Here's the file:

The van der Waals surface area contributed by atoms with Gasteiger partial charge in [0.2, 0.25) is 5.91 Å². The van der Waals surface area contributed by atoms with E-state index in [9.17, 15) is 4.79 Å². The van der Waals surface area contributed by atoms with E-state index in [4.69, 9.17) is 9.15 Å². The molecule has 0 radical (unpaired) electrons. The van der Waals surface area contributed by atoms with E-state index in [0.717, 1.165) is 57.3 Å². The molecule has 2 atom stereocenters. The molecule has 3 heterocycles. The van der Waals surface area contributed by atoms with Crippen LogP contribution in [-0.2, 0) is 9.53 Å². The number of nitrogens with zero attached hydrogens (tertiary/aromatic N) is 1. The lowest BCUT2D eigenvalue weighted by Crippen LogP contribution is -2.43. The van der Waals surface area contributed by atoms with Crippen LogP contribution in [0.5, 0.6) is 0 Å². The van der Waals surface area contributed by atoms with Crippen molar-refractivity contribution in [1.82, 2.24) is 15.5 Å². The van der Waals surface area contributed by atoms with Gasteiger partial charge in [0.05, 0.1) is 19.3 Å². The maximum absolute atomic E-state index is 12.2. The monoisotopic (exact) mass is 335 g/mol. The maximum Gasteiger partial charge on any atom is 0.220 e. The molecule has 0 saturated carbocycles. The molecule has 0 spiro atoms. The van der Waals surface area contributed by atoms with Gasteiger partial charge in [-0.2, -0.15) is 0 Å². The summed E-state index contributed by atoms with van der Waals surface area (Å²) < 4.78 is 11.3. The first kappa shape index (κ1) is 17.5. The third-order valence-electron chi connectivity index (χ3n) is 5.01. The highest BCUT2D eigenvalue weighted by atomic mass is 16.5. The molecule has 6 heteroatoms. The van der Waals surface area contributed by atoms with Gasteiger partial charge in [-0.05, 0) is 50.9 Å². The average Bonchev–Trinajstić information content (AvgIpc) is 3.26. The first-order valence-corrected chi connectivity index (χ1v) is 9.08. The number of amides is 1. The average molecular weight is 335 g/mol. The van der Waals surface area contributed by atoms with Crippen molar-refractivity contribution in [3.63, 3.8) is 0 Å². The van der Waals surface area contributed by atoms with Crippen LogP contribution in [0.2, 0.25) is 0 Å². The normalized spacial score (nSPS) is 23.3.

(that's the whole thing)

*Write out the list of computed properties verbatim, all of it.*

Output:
The van der Waals surface area contributed by atoms with Gasteiger partial charge in [0.2, 0.25) is 5.91 Å². The van der Waals surface area contributed by atoms with E-state index in [9.17, 15) is 4.79 Å². The van der Waals surface area contributed by atoms with E-state index in [4.69, 9.17) is 9.15 Å². The molecule has 0 radical (unpaired) electrons. The van der Waals surface area contributed by atoms with E-state index in [0.717, 1.165) is 57.3 Å². The molecule has 2 atom stereocenters. The molecule has 3 heterocycles. The van der Waals surface area contributed by atoms with Crippen LogP contribution in [-0.2, 0) is 9.53 Å². The number of nitrogens with zero attached hydrogens (tertiary/aromatic N) is 1. The lowest BCUT2D eigenvalue weighted by Crippen LogP contribution is -2.43. The van der Waals surface area contributed by atoms with Crippen LogP contribution in [0.5, 0.6) is 0 Å². The van der Waals surface area contributed by atoms with Crippen molar-refractivity contribution in [1.82, 2.24) is 15.5 Å². The van der Waals surface area contributed by atoms with Gasteiger partial charge in [0.05, 0.1) is 19.3 Å². The maximum absolute atomic E-state index is 12.2. The monoisotopic (exact) mass is 335 g/mol. The maximum Gasteiger partial charge on any atom is 0.220 e. The molecule has 0 saturated carbocycles. The molecule has 0 spiro atoms. The van der Waals surface area contributed by atoms with Gasteiger partial charge in [-0.2, -0.15) is 0 Å². The summed E-state index contributed by atoms with van der Waals surface area (Å²) < 4.78 is 11.3. The first kappa shape index (κ1) is 17.5. The third-order valence-electron chi connectivity index (χ3n) is 5.01. The highest BCUT2D eigenvalue weighted by atomic mass is 16.5. The molecule has 6 heteroatoms. The van der Waals surface area contributed by atoms with Gasteiger partial charge in [-0.05, 0) is 50.9 Å². The average Bonchev–Trinajstić information content (AvgIpc) is 3.26. The first-order valence-corrected chi connectivity index (χ1v) is 9.08. The number of amides is 1. The average molecular weight is 335 g/mol. The van der Waals surface area contributed by atoms with Crippen molar-refractivity contribution in [3.63, 3.8) is 0 Å². The van der Waals surface area contributed by atoms with Crippen LogP contribution in [0.2, 0.25) is 0 Å². The normalized spacial score (nSPS) is 23.3.